China risks wasting $490 bn on coal plants: campaigners
A UK-based climate campaign group says the country could waste half a trillion dollars on 'unnecessary' new coal-fired power stations
China could waste up to half a trillion dollars on unnecessary new coal-fired power stations, a climate campaign group said on Monday, arguing that the world’s top carbon polluter already has more than enough such facilities.
The Asian giant’s rise to become the world’s second largest economy was largely powered by cheap, dirty coal.
But as growth slows, the country has had a difficult time weaning itself off the fuel, even as the pollution it causes wreaks havoc on the environment and public health.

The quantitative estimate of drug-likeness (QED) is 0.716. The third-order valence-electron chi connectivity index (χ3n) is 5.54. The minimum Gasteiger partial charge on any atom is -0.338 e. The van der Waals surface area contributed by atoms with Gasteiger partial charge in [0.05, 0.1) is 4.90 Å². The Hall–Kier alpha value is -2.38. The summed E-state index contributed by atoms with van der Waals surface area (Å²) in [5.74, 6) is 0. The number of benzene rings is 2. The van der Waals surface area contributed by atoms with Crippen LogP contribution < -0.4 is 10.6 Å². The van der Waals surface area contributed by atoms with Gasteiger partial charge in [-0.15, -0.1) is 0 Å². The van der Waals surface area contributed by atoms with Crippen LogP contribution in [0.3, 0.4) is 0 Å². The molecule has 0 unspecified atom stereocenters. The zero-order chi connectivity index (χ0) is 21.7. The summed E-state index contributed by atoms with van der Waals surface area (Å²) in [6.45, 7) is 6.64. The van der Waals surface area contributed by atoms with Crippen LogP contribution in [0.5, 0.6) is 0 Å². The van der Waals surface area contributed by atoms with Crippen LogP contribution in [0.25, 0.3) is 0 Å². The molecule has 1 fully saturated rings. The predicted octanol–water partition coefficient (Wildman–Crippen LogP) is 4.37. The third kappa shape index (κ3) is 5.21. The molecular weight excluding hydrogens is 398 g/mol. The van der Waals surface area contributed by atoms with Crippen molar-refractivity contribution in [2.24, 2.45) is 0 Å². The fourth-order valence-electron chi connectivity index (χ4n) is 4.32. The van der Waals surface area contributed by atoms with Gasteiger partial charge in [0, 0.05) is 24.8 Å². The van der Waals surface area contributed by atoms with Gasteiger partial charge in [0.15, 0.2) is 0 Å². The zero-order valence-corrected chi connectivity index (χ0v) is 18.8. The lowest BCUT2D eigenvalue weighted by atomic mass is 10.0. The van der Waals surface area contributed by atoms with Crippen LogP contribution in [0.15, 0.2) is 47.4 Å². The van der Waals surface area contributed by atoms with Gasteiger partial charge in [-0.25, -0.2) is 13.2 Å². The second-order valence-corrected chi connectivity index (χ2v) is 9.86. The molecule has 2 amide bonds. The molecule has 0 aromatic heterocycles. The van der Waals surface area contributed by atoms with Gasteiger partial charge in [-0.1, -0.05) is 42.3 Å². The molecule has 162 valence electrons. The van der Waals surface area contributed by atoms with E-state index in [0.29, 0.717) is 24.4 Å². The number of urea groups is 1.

Many of China’s giant state-owned coal mining firms are unviable and plagued by overcapacity, but the ruling Communist Party is reluctant to turn off the financial taps and risk widespread unemployment, with could result in anger and unrest.
As of July, China already had 895 GW from coal-fired power stations – representing more than half its electricity generation – according to the London-based Carbon Tracker Initiative, which argues for limiting carbon emissions using financial data.
The country was operating its coal units at less than half their capacity, the organisation said, but “perversely” had another 205 GW already under construction and plans for an additional 405 GW.
At an estimated US$800 million per kW, that could cost US$490 billion in total, CTI said. “This misallocation of capital is a microcosm of wider structural woes within the Chinese economy,” it said in its report.